If you pay close attention to medical education and training, you have surely read something like this as an goal or learning objective: “Manage inflammatory bowel disease and its complications.”
However, this is not exactly what our goals should be. One push in the patient-centered care community has been changing the focus from managing the disease to managing the patient who has (or might have) the disease. The difference in wording is subtle, but it gets more closely at what we are trying to get our learners to do.
The diseases about which we teach and train do not occur in isolation. They do not occur ex vivo. For all intents and purposes, doctors cannot manage GERD, nephrotic syndrome, or an abnormal ANA. But we can manage the patient with GERD, nephrotic syndrome, or the abnormal ANA.
I can teach someone to how to manage a disease: Take a history, do an exam, maybe do some tests, decide on treatment. That’s the end of it. But it doesn’t get at the goal of medical education and training, which is manage the patient. Understand their anxieties. Counsel a patient about the risks and benefits of various treatment options. And certainly, figure out if the disease itself explains their clinical concerns.
Why could this be important distinction?
It reduces anchoring. Anchoring plagues the medical profession. As much as I hate to say it, we give patients too many labels. These labels are often known as the “diagnosis.” Diagnostic precision is considered one of the hallmarks of a great clinician, but how often do we really know the patient’s diagnosis?
The diagnosis can be based on symptoms (fibromyalgia), signs (hypertension), findings upon diagnostic testing (cancer), or occasionally the response to a treatment trial (GERD, when the patient improves with a proton pump inhibitor). Nonetheless, the diagnostic label we have placed upon this patient is based on our own current understanding of the biology of the disorder, as well as the examination skills (including the accuracy and precision) of the person making the diagnosis, including the physician, pathologist, radiologist, or endoscopist.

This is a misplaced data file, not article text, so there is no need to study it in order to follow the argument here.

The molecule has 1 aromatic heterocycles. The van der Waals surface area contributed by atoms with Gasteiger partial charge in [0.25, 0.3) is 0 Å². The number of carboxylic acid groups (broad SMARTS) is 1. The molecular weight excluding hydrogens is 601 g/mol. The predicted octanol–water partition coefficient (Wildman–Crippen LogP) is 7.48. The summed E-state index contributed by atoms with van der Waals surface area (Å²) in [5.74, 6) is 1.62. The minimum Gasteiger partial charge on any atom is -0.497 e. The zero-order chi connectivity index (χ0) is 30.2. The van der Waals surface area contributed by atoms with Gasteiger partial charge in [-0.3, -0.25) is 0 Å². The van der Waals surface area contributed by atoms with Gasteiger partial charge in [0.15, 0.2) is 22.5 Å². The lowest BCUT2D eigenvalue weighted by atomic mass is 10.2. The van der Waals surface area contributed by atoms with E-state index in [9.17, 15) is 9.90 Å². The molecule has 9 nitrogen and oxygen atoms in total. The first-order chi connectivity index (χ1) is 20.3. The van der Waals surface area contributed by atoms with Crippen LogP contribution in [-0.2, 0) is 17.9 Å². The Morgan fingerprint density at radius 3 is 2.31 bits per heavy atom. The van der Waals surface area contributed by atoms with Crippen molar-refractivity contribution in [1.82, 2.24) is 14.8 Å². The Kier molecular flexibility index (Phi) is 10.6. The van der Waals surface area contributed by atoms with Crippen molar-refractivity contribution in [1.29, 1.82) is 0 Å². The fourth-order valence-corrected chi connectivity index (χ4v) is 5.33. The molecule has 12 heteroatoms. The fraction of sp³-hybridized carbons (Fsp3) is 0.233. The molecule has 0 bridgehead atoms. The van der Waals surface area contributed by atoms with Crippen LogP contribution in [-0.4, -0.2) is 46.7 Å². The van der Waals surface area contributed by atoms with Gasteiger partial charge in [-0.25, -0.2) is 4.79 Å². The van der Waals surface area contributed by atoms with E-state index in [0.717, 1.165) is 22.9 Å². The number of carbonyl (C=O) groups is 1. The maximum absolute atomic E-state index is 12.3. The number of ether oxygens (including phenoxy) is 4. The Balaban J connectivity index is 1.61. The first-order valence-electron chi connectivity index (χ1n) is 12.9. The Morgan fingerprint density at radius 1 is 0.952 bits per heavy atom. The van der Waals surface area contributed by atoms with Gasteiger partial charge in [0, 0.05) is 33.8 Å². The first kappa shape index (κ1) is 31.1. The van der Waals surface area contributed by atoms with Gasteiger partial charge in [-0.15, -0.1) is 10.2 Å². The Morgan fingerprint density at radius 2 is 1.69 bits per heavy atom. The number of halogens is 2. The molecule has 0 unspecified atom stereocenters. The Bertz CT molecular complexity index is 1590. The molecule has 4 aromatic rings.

When we see a patient with a previously-diagnosed disease that may be pertinent to the presentation at hand, the details need to be sussed out, or we risk using information (the diagnosis) that is incorrect or incomplete. The most common example of when I use this in my own practice follows is when I see a patient with refractory GERD.
It puts the patient at the heart of our care, instead of the disease: To date, disease management strategies and algorithms rarely incorporate patient values and concerns into the process. Here’s an example I come across every time I see a patient with achalasia.
The optimal treatment for achalasia traditionally is either laparoscopic cardiomyotomy or pneumatic dilation. We tend to reserve Botox treatment and medical therapy for patients with limited life expectancy, severe comorbidities, or unwillingness to accept the risks of and/or undergo pneumatic dilation.
However, there really are several other management options:
1. Peroral endoscopic myotomy (POEM). I personally still consider POEM investigational in the U.S., although some practitioners are offering it as routine. Some patients may want to get a treatment that is at the cutting edge, or may have strong desires to enter research protocols.
2. Aggressive surgical management. Patients with end-stage achalasia could include a more aggressive surgical option, such as resection, transposition, or interposition.
3. Gastrostomy. What if a patient decides that they really don’t want to do any of the other possibilities? A gastrostomy (feeding tube) can potentially provide adequate nutrition and bypass the need to take food and liquid orally. Yes, there are still the risks that the patient can aspirate on ingested material, but if the patient is willing to either forgo eating/drinking or accept the risk of aspiration, should we not abide by such a value?
4. Do nothing. How many times have you offered this to your patient? In a patient with achalasia, I regularly add this as an option. Why? Because it is a patient’s prerogative to decline any intervention, or informed refusal. As physicians we often make the assumption that patients are coming to us to get better. Yet there are patients who are just following their doctor’s orders, by taking medication, having surgery, or seeing consultants, without the knowledge or understanding that it is their prerogative to refuse any recommended treatment. Although we talk about medical necessity as if it is absolute, medical necessity in fact is relative. I suggest always offering this option, even when you do not necessarily agree that it is the best course of action.
What is my plea to educators?
When writing curricula, goals, learning objectives, and so forth, I suggest tweaking the titles ever so slightly. For example, the learning objective above could be changed to: “Manage a patient with inflammatory bowel disease, including the extra-intestinal manifestations.”
Or in the case of a patient whose diagnosis based significantly on symptomatology: “Manage a patient whose findings suggest GERD.”
I know it’s subtle, but the more we put the patient at the focus, the better we will get at the heart of what we are trying to do in training: Help trainees improve the health and care of their patients, not just their diseases.
Ryan Madanick is a gastroenterologist who blogs at Gut Check.